Lesson 105

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Lesson #105

Please verbalize or
have in mind that you are studying this material as a merit for a specific
single and/or Jewish singles throughout the world.


Saving someone
from harm


  1. My friend is about to hire someone as an office manager.  I
    happen to know this fellow was crooked in the past.  I am concerned that if
    I tell my friend, I might ruin the fellow’s reputation throughout the
    city.  Am I allowed to tell my friend under these circumstances?
  1. Despite the fact that there is a chance that this fellow
    repented for his crooked past, you are still allowed to warn your friend
    so as to protect him in case the fellow is still a crook.  (However, care
    must be taken to heed the conditions listed in the appendix below.)  However,
    destroying the fellow’s reputation throughout the city is unjustified
    under these circumstances.  Therefore, if you know that by telling your
    friend the man’s reputation will be destroyed, you are not allowed to tell


  1. What if I don’t know first hand that this fellow is a crook,
    but rather I heard it from friends; may I warn my friend not to hire him?
  1. The Chofetz Chaim has a major doubt about this.  Regarding
    loshon horah it is clear that if you have a valid reason to tell the
    loshon horah you must know the information first hand.  However, regarding
    rechilus there is reason to say that even if your knowledge is second hand
    you may warn your friend, since by doing so you are protecting him from
    possible harm.  It is important though to make sure that your friend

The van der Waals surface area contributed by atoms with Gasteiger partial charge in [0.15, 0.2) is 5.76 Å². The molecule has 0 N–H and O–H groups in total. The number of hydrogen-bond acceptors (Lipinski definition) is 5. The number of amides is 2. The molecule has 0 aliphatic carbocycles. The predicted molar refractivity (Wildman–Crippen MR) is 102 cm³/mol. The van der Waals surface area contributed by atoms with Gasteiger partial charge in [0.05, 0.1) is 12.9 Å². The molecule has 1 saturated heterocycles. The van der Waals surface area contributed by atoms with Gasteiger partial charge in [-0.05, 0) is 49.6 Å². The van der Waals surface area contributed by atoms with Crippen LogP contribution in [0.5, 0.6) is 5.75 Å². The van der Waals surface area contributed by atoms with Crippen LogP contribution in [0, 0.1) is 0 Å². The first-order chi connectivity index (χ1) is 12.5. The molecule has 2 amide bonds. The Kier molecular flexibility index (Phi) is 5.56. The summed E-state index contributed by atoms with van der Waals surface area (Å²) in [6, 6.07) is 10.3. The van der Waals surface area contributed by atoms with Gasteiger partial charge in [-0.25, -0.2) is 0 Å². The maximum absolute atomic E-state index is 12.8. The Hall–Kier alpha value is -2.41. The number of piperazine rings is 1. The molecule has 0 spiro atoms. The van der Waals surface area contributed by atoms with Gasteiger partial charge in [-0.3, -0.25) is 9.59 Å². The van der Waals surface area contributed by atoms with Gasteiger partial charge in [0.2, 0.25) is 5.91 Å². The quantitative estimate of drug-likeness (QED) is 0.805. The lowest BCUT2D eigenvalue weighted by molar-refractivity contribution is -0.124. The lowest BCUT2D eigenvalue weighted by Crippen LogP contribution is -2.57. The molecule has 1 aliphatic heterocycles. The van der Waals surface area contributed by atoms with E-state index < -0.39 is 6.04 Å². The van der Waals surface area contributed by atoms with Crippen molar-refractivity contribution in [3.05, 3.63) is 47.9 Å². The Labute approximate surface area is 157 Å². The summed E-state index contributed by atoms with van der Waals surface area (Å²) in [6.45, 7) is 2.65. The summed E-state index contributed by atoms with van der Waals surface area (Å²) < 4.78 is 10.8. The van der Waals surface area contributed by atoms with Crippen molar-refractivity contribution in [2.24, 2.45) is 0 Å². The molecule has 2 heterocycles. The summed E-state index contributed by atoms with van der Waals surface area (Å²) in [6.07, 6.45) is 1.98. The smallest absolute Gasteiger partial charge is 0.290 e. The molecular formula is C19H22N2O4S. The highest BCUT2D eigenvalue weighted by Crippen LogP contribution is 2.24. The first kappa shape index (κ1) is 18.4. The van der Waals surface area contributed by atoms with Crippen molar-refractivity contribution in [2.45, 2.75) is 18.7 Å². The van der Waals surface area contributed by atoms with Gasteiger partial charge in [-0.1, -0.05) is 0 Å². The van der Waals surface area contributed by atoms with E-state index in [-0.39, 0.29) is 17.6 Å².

understands that you don’t know this information first hand and therefore
    it’s only a suspicion on your part as well.


This section is
formatted as a conversation between Oded and Menaseh.   Oded is encouraging his
friend Menaseh to be more careful in guarding his tongue from evil speech.  The
thoughts in this section are primarily based on the sefer, Shmiras Haloshon.

Oded:  Let me ask you, how much would you pay to
become an expert in a tractate of Gemora?

Menaseh:  Whatever I can!

Oded:  So you obviously appreciate the value of
becoming an expert in a tractate of Gemora, even though you can’t fully
comprehend the real value of Torah here in this world.

Menaseh:  What is the true value of Torah?

Oded:  As I said, we can’t really comprehend it here,
but to give you an illustration, the Zohar states that one who knows one tractate
of Gemora inherits an entire world!

Menaseh:  It sounds great but as you said, it’s hard
to comprehend.

Oded:  But in the world to come you will comprehend
it.  Imagine how happy you’d be if you find in the world to come that you know
tractates that you’ve never toiled over.

Menaseh:  How then will I know them?

Oded:  As we mentioned previously, through supporting
Torah you become knowledgeable in Torah.

Menaseh:  So you’re saying that I can become an
expert in Torah without actually toiling in it, but rather, by merely supporting
those who learn?

Oded:  Precisely!  If you would reflect on this point
a bit you would chase after Torah scholars, cling to them, and support them,
more than you would chase a good business partner.

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1.      Don’t be hasty in arriving at a decision about the nature of the person
or situation but rather deliberate carefully.

2.      Do not exaggerate the matter.

3.      Your intentions should be solely to help the individual whom you are
advising and not out of hatred for the other party.

4.      If you can bring about the benefit some other way, without telling
rechilus, then it is forbidden to tell the rechilus.

5.      You may not inflict any harm; you may only prevent the other party from
receiving a benefit; in this case being hired.  To inflict actual harm on an
individual through rechilus there are additional conditions that must be met. 
(They will be discussed in a future lesson.)





1) Sefer Chofetz Chaim Sec. 2 Chap. 9 Be’er
Mayim Chaim 9 

2) Sefer Chofetz Chaim Sec. 2 Chap. 9 Be’er Mayim
Chaim 9 


Sefer Shmiras Haloshon Sha’ar Hatorah Chap. 6

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